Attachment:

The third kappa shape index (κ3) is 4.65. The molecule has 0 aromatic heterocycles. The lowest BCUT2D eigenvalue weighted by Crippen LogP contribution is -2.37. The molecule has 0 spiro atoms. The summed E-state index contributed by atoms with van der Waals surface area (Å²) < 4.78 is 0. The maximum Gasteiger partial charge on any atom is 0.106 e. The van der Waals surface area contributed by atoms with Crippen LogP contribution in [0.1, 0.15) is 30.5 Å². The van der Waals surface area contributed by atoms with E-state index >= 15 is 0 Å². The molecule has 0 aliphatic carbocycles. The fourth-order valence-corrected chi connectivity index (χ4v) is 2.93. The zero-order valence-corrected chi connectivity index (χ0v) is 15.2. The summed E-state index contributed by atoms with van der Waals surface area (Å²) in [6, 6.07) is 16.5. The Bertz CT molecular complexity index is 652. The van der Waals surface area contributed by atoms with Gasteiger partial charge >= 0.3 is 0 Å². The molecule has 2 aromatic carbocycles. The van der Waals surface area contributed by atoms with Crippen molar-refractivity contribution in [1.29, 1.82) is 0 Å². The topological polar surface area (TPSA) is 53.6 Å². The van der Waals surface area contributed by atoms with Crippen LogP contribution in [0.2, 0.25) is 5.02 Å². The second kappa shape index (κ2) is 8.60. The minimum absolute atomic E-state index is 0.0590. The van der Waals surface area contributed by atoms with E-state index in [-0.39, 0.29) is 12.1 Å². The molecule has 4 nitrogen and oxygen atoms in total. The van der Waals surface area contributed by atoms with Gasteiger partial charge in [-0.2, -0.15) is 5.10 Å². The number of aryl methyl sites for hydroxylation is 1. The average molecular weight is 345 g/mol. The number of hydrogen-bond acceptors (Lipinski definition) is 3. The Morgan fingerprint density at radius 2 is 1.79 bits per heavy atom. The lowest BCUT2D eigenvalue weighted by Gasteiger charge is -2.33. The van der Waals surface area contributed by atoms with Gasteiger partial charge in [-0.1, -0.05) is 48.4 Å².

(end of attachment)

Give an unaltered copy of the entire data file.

The third kappa shape index (κ3) is 4.65. The molecule has 0 aromatic heterocycles. The lowest BCUT2D eigenvalue weighted by Crippen LogP contribution is -2.37. The molecule has 0 spiro atoms. The summed E-state index contributed by atoms with van der Waals surface area (Å²) < 4.78 is 0. The maximum Gasteiger partial charge on any atom is 0.106 e. The van der Waals surface area contributed by atoms with Crippen LogP contribution in [0.1, 0.15) is 30.5 Å². The van der Waals surface area contributed by atoms with E-state index >= 15 is 0 Å². The molecule has 0 aliphatic carbocycles. The fourth-order valence-corrected chi connectivity index (χ4v) is 2.93. The zero-order valence-corrected chi connectivity index (χ0v) is 15.2. The summed E-state index contributed by atoms with van der Waals surface area (Å²) in [6, 6.07) is 16.5. The Bertz CT molecular complexity index is 652. The van der Waals surface area contributed by atoms with Gasteiger partial charge >= 0.3 is 0 Å². The molecule has 2 aromatic carbocycles. The van der Waals surface area contributed by atoms with Crippen molar-refractivity contribution in [1.29, 1.82) is 0 Å². The topological polar surface area (TPSA) is 53.6 Å². The van der Waals surface area contributed by atoms with Crippen LogP contribution in [0.2, 0.25) is 5.02 Å². The second kappa shape index (κ2) is 8.60. The minimum absolute atomic E-state index is 0.0590. The van der Waals surface area contributed by atoms with E-state index in [-0.39, 0.29) is 12.1 Å². The molecule has 4 nitrogen and oxygen atoms in total. The van der Waals surface area contributed by atoms with Gasteiger partial charge in [-0.2, -0.15) is 5.10 Å². The number of aryl methyl sites for hydroxylation is 1. The average molecular weight is 345 g/mol. The number of hydrogen-bond acceptors (Lipinski definition) is 3. The Morgan fingerprint density at radius 2 is 1.79 bits per heavy atom. The lowest BCUT2D eigenvalue weighted by Gasteiger charge is -2.33. The van der Waals surface area contributed by atoms with Gasteiger partial charge in [-0.1, -0.05) is 48.4 Å².